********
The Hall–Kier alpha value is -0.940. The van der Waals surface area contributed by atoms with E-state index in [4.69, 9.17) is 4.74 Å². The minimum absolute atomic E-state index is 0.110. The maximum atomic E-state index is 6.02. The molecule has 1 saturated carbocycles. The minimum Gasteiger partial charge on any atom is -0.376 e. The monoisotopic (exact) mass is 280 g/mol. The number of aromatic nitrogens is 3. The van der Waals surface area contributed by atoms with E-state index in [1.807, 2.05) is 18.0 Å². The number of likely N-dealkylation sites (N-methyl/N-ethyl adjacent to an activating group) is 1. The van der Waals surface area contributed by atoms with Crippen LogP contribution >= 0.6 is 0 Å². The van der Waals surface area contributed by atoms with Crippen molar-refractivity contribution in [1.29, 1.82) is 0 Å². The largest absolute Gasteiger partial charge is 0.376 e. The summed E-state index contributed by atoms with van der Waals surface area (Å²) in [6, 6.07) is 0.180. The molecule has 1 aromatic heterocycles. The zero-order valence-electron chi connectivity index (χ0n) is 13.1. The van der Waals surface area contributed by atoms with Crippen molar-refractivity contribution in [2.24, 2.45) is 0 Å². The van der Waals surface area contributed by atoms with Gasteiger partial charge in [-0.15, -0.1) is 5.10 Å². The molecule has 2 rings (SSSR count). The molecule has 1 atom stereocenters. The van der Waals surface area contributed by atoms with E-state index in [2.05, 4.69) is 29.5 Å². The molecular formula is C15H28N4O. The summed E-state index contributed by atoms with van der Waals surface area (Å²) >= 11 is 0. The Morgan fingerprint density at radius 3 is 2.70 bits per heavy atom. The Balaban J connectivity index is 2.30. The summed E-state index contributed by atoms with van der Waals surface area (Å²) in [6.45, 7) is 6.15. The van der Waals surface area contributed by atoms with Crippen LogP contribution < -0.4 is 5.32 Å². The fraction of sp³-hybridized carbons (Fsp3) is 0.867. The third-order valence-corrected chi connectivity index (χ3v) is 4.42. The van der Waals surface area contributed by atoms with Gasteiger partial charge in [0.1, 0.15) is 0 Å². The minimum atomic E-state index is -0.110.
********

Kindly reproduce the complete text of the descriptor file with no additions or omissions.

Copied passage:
The Hall–Kier alpha value is -0.940. The van der Waals surface area contributed by atoms with E-state index in [4.69, 9.17) is 4.74 Å². The minimum absolute atomic E-state index is 0.110. The maximum atomic E-state index is 6.02. The molecule has 1 saturated carbocycles. The minimum Gasteiger partial charge on any atom is -0.376 e. The monoisotopic (exact) mass is 280 g/mol. The number of aromatic nitrogens is 3. The van der Waals surface area contributed by atoms with E-state index in [1.807, 2.05) is 18.0 Å². The number of likely N-dealkylation sites (N-methyl/N-ethyl adjacent to an activating group) is 1. The van der Waals surface area contributed by atoms with Crippen LogP contribution >= 0.6 is 0 Å². The van der Waals surface area contributed by atoms with Crippen molar-refractivity contribution in [1.29, 1.82) is 0 Å². The largest absolute Gasteiger partial charge is 0.376 e. The summed E-state index contributed by atoms with van der Waals surface area (Å²) in [6, 6.07) is 0.180. The molecule has 1 aromatic heterocycles. The zero-order valence-electron chi connectivity index (χ0n) is 13.1. The van der Waals surface area contributed by atoms with Crippen molar-refractivity contribution in [2.24, 2.45) is 0 Å². The van der Waals surface area contributed by atoms with Gasteiger partial charge in [-0.15, -0.1) is 5.10 Å². The molecule has 2 rings (SSSR count). The molecule has 1 atom stereocenters. The van der Waals surface area contributed by atoms with E-state index in [2.05, 4.69) is 29.5 Å². The molecular formula is C15H28N4O. The summed E-state index contributed by atoms with van der Waals surface area (Å²) >= 11 is 0. The Morgan fingerprint density at radius 3 is 2.70 bits per heavy atom. The Balaban J connectivity index is 2.30. The summed E-state index contributed by atoms with van der Waals surface area (Å²) in [6.45, 7) is 6.15. The van der Waals surface area contributed by atoms with Crippen LogP contribution < -0.4 is 5.32 Å². The fraction of sp³-hybridized carbons (Fsp3) is 0.867. The third-order valence-corrected chi connectivity index (χ3v) is 4.42. The van der Waals surface area contributed by atoms with Gasteiger partial charge in [0.1, 0.15) is 0 Å². The minimum atomic E-state index is -0.110.